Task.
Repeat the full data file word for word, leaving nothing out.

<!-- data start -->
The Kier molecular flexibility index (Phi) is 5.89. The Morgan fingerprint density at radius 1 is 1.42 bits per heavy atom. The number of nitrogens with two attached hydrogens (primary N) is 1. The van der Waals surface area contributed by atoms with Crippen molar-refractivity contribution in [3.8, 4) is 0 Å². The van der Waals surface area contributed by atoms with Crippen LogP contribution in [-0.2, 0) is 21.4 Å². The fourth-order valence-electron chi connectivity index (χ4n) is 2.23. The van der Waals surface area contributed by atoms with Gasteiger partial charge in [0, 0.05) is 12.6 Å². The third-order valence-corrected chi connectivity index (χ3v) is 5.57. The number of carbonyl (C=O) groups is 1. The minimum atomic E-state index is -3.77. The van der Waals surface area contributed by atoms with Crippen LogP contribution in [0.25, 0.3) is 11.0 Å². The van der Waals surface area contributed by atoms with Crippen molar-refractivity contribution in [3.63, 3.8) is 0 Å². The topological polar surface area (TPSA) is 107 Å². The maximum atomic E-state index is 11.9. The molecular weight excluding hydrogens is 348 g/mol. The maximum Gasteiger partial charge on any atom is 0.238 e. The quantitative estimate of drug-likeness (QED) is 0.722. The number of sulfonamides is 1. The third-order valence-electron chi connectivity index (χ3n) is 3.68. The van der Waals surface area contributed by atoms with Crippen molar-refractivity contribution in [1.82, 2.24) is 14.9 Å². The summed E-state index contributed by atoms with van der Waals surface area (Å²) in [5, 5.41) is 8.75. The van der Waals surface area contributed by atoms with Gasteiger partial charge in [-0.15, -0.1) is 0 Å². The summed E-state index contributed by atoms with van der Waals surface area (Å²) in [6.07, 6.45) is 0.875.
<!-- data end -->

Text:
The Kier molecular flexibility index (Phi) is 5.89. The Morgan fingerprint density at radius 1 is 1.42 bits per heavy atom. The number of nitrogens with two attached hydrogens (primary N) is 1. The van der Waals surface area contributed by atoms with Crippen molar-refractivity contribution in [3.8, 4) is 0 Å². The van der Waals surface area contributed by atoms with Crippen LogP contribution in [-0.2, 0) is 21.4 Å². The fourth-order valence-electron chi connectivity index (χ4n) is 2.23. The van der Waals surface area contributed by atoms with Gasteiger partial charge in [0, 0.05) is 12.6 Å². The third-order valence-corrected chi connectivity index (χ3v) is 5.57. The number of carbonyl (C=O) groups is 1. The minimum atomic E-state index is -3.77. The van der Waals surface area contributed by atoms with Crippen LogP contribution in [0.25, 0.3) is 11.0 Å². The van der Waals surface area contributed by atoms with Crippen molar-refractivity contribution in [3.63, 3.8) is 0 Å². The topological polar surface area (TPSA) is 107 Å². The maximum atomic E-state index is 11.9. The molecular weight excluding hydrogens is 348 g/mol. The maximum Gasteiger partial charge on any atom is 0.238 e. The quantitative estimate of drug-likeness (QED) is 0.722. The number of sulfonamides is 1. The third-order valence-electron chi connectivity index (χ3n) is 3.68. The van der Waals surface area contributed by atoms with Crippen molar-refractivity contribution in [1.82, 2.24) is 14.9 Å². The summed E-state index contributed by atoms with van der Waals surface area (Å²) in [5, 5.41) is 8.75. The van der Waals surface area contributed by atoms with Gasteiger partial charge in [-0.15, -0.1) is 0 Å². The summed E-state index contributed by atoms with van der Waals surface area (Å²) in [6.07, 6.45) is 0.875.